Tuesday, 23 July, 2019

Trump says cryptocurrencies are too volatile, based on 'thin air'

Calibra Libra Facebook is developing its own app Calibra for Libra. | Source Facebook
Ginger Lawrence | 14 July, 2019, 00:00

President Trump wants to see cryptocurrencies undergo the same regulations as banks and the banking industry: 'I am not a fan of Bitcoin and other Cryptocurrencies, which are not money, and whose value is highly volatile and based on thin air, ' Trump wrote on Twitter.

President Donald Trump joined a growing list of politicians that are questioning Facebook's entrance into the cryptocurrency market with Libra, its upcoming digital token.

But Trump said that Libra has "little standing or dependability".

According to the POTUS, Facebook has to seek a new Banking Charter, becoming subject to all national and global banking regulations in order to provide financial services.

The cryptocurrency is to be backed by reserves of real-world money such as dollars, making it more stable than the likes of bitcoin which is prone to huge swings.

Trump isn't the only one who has issues with Facebook's plan to launch its digital token Libra. "Unregulated Crypto Assets can facilitate unlawful behavior, including drug trade and other illegal activity", he first tweeted, before turning his ire on Facebook.

In his latest salvo, the US President has dismissed cryptocurrency as "based on thin air" and distinctly un-American when weighed against the stability of the US dollar.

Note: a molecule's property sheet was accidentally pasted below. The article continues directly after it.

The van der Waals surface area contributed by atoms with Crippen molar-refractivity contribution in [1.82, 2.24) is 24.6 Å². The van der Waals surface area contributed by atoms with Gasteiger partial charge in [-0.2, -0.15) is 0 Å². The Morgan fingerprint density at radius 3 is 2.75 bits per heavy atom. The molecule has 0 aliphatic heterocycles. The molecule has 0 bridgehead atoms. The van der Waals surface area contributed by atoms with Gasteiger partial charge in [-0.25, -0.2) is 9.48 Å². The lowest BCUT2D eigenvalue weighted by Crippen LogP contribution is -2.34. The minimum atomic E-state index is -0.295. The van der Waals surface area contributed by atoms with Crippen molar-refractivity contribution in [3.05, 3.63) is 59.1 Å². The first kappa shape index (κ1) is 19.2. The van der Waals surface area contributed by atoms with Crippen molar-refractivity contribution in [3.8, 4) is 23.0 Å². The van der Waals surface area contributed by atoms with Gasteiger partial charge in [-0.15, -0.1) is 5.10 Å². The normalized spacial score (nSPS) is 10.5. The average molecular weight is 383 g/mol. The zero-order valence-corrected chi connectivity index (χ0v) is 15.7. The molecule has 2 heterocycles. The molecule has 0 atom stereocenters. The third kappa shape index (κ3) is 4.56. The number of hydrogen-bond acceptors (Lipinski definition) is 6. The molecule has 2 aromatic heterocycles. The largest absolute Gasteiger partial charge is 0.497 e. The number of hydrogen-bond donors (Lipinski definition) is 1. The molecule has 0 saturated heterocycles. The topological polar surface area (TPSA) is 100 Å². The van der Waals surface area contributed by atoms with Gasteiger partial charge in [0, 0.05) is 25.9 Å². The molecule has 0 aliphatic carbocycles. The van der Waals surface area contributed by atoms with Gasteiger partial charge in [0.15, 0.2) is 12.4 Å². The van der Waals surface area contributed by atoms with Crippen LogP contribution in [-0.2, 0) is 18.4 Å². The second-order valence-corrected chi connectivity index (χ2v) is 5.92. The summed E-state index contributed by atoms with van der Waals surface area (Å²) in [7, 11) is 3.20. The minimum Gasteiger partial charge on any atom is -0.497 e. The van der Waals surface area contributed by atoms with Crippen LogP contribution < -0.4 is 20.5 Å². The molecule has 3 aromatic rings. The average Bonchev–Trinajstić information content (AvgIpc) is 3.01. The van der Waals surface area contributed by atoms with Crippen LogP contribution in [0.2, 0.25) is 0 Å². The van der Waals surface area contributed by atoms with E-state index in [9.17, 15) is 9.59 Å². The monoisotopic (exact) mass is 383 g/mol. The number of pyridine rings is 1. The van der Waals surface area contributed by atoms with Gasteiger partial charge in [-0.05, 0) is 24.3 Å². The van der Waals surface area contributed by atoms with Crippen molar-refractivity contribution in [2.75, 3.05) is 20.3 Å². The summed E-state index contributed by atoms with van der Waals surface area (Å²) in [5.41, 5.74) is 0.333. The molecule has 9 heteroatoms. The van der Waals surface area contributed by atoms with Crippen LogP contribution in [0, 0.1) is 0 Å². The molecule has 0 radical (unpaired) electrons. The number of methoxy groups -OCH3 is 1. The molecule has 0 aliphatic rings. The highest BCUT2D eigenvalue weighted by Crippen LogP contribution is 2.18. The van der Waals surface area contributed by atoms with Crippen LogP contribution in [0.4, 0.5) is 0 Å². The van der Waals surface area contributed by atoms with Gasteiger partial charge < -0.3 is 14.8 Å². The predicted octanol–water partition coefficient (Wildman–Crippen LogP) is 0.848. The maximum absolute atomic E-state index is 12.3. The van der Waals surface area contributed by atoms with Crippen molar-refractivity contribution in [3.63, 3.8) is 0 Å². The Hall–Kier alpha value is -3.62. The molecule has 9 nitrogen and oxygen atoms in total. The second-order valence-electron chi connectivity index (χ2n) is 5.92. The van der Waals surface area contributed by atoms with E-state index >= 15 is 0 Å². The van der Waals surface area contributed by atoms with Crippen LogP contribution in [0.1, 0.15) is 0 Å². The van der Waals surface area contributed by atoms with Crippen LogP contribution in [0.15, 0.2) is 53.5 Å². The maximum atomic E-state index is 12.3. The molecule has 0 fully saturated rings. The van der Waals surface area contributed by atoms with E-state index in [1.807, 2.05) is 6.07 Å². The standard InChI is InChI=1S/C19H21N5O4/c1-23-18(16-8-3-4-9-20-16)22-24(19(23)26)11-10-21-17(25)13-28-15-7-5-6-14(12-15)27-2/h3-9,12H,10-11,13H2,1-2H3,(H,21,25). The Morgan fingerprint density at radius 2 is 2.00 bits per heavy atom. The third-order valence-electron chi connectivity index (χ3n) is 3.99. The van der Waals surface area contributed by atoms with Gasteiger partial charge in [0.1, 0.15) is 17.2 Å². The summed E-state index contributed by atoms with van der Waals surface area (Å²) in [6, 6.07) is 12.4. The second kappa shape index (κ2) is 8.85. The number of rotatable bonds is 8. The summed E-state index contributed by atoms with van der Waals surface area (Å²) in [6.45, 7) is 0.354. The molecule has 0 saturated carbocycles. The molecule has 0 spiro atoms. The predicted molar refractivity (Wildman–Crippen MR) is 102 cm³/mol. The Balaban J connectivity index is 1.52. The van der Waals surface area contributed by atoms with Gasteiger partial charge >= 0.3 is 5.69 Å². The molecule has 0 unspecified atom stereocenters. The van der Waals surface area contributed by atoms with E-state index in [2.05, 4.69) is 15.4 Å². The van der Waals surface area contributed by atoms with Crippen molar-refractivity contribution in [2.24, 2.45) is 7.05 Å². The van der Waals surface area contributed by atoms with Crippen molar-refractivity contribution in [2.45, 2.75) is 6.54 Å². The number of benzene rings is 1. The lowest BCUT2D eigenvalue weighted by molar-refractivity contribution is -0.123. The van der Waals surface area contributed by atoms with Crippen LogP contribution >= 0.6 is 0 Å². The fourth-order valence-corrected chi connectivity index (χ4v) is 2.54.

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Facebook announced last month it would launch Libra in 2020 to speed up payments between its platforms and online shops.

His American counterpart at the Federal Reserve also broached the topic Wednesday and Thursday when testifying before Congress.

Powell stressed that before proceeding, Facebook needs to address "serious concerns" in regards to "privacy, money laundering, consumer protection and financial stability". "Its by far the most dominant currency anywhere in the World, and it will always stay that way".

At the Senate Testimony earlier this week, Federal Reserve Chairman Jerome Powell said that given the current level of adoption of crypto assets like bitcoin, the asset class does not pose a serious existential threat towards reserve currencies such as the USA dollar.

Furthermore, looking at Bitcoin's Google Trends chart, the searches for the phrase "bitcoin" have significantly increased - from 41 to 100 - after Trump's tweets in the United States.

Bitcoin was created in 2008 as an alternative to currencies controlled by governments and banks.